What about tabletop editors?

Any suggestions, no matter how deranged would be appreciated.
Yes, I know that 35mm is designed for high end work and because of that is very expensive.

I'm not trying to think of cheap alternatives to the tried and trusted way to shoot and develop 35mm. I know it goes through this process because quality is optimum.

All I want is, as an experiment, or just to see if it can be done is to shoot, develop and edit (on video) something, regardless of quality on 35mm film.

I've managed to do s8 and 16mm so far so this is the next challenge for me. Its not really for any purpose but I really enjoy carrying out my own esoteric film experiments in my spare time. Even though most people think its a wate of time I find it very enjoyable.
Many thanks,

Grant


Hi,

Why not get a print to run through the projector or shoot reversal. The neg will get ruined.

Stephen
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#3 grantsmith

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Posted 28 October 2006 - 05:05 PM

thanks Stephen. A print sounds like a good compromise which I had not thought of though would prefer to do as much 'DIY' as possible.

I'm not too bothered about the neg being ruined providing it can be run at least once.

I'm only thinking of using negative as thats is what I have available to me though would neversal not have the same perfs as negative?

cheers.

grant
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#4 Stephen Williams

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Posted 28 October 2006 - 05:20 PM

thanks Stephen. A print sounds like a good compromise which I had not thought of though would prefer to do as much 'DIY' as possible.

I'm not too bothered about the neg being ruined providing it can be run at least once.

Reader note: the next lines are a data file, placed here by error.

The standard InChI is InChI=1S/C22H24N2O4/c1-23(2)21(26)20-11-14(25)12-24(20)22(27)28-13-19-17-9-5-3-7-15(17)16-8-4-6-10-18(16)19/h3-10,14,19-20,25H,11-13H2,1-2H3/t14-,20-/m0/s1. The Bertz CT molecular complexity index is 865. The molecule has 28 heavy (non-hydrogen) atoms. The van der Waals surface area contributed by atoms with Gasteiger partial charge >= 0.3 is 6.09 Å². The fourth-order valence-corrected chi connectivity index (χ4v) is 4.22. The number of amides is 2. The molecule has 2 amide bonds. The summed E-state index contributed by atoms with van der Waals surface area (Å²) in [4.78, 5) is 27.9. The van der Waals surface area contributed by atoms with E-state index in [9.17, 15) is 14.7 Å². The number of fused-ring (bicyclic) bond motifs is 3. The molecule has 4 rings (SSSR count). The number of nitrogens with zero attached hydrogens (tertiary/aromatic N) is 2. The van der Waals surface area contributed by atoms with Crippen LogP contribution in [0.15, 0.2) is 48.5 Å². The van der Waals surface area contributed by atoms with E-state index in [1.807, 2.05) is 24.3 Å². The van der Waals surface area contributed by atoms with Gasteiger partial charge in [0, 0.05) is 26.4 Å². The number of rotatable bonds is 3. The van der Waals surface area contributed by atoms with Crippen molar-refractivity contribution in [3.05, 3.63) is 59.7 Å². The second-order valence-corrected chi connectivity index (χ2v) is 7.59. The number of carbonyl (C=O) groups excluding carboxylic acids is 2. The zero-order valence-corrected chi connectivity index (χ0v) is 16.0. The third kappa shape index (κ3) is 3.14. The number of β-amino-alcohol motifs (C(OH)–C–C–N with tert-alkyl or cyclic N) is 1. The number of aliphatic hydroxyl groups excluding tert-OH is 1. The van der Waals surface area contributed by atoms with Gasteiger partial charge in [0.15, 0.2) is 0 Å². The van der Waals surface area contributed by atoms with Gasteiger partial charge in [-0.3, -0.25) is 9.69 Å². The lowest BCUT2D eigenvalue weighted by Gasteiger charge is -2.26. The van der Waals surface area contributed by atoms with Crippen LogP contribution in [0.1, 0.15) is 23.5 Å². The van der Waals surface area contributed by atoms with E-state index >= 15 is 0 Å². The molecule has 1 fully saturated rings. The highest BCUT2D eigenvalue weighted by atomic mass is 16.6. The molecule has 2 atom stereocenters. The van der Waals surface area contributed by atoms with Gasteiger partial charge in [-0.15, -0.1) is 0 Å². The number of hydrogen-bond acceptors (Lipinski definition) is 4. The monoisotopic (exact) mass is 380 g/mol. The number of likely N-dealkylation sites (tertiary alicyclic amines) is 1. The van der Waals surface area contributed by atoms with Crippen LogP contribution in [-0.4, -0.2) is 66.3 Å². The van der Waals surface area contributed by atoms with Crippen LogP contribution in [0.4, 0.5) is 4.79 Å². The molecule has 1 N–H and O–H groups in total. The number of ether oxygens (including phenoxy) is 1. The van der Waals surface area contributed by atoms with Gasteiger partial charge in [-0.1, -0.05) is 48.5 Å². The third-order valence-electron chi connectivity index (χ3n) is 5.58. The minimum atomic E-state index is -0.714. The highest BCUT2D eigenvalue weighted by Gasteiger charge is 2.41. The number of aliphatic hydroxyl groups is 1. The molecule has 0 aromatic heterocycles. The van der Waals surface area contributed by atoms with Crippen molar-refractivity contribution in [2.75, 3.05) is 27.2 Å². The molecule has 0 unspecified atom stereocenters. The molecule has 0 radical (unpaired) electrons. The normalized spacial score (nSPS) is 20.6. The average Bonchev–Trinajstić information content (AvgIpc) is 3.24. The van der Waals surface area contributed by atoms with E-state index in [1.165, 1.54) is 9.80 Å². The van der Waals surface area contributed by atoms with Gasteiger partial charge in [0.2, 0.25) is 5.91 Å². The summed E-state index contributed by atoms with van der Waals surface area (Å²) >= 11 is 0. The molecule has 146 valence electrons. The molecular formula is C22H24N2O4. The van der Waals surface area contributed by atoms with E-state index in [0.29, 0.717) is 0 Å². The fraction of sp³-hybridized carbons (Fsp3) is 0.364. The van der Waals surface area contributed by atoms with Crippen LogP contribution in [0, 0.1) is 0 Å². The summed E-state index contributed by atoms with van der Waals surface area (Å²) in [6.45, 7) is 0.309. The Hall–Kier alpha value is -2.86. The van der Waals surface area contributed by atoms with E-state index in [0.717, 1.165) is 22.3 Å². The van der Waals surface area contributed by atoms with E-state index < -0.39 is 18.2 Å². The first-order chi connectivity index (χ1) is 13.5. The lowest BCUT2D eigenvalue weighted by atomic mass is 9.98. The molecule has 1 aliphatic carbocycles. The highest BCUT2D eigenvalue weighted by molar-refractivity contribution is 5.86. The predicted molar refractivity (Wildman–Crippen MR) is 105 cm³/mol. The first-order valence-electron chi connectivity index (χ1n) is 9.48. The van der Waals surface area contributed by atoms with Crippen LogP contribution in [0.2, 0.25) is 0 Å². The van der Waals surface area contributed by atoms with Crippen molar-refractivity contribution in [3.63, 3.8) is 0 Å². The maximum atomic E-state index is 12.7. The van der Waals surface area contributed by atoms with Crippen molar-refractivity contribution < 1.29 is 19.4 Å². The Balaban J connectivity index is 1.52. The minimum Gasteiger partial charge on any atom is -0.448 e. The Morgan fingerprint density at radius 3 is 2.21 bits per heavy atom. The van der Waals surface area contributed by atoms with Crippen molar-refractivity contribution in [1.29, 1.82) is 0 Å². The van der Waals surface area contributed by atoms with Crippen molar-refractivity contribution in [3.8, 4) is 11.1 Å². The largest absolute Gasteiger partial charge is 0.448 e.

I'm only thinking of using negative as thats is what I have available to me though would neversal not have the same perfs as negative?

cheers.

grant


Grant,

The neg perfs are not the problem. Negative is very dilicate and may be scratched the first time you run it.

Stephen
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#5 Robert Hughes

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Posted 28 October 2006 - 08:05 PM

How about this? I have heard that back in the early days of cinema some dual use camera/projection machines were made, so do a little DYI mod on your Eyemo. Replace the steel pressure plate with a glass one, put a light behind it and use its gate to step-print to a digital camera?
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#6 Dan Salzmann

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Posted 29 October 2006 - 12:49 PM

How would you do this without lamp heat burning up the film as well as the inside of the Eyemo?
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#7 Clive Tobin

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Posted 29 October 2006 - 01:10 PM

... I'm not too bothered about the neg being ruined providing it can be run at least once....